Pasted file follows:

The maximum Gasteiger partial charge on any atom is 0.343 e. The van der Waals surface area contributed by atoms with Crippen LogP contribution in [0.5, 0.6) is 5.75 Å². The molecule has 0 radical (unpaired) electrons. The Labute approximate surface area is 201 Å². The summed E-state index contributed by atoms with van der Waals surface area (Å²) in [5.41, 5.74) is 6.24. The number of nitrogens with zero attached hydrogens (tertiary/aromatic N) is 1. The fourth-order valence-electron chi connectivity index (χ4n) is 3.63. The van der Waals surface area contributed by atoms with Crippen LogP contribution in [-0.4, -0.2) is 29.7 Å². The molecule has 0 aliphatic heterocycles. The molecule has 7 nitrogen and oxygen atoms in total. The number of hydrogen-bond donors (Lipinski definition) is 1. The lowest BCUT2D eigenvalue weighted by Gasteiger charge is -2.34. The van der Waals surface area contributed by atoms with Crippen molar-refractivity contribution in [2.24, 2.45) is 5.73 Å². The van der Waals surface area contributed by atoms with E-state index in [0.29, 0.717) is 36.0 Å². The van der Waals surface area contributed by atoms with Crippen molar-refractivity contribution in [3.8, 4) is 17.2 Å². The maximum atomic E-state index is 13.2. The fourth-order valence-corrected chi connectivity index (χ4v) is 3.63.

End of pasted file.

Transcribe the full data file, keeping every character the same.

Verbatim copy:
The maximum Gasteiger partial charge on any atom is 0.343 e. The van der Waals surface area contributed by atoms with Crippen LogP contribution in [0.5, 0.6) is 5.75 Å². The molecule has 0 radical (unpaired) electrons. The Labute approximate surface area is 201 Å². The summed E-state index contributed by atoms with van der Waals surface area (Å²) in [5.41, 5.74) is 6.24. The number of nitrogens with zero attached hydrogens (tertiary/aromatic N) is 1. The fourth-order valence-electron chi connectivity index (χ4n) is 3.63. The van der Waals surface area contributed by atoms with Crippen LogP contribution in [-0.4, -0.2) is 29.7 Å². The molecule has 0 aliphatic heterocycles. The molecule has 7 nitrogen and oxygen atoms in total. The number of hydrogen-bond donors (Lipinski definition) is 1. The lowest BCUT2D eigenvalue weighted by Gasteiger charge is -2.34. The van der Waals surface area contributed by atoms with Crippen molar-refractivity contribution in [2.24, 2.45) is 5.73 Å². The van der Waals surface area contributed by atoms with E-state index in [0.29, 0.717) is 36.0 Å². The van der Waals surface area contributed by atoms with Crippen molar-refractivity contribution in [3.8, 4) is 17.2 Å². The maximum atomic E-state index is 13.2. The fourth-order valence-corrected chi connectivity index (χ4v) is 3.63.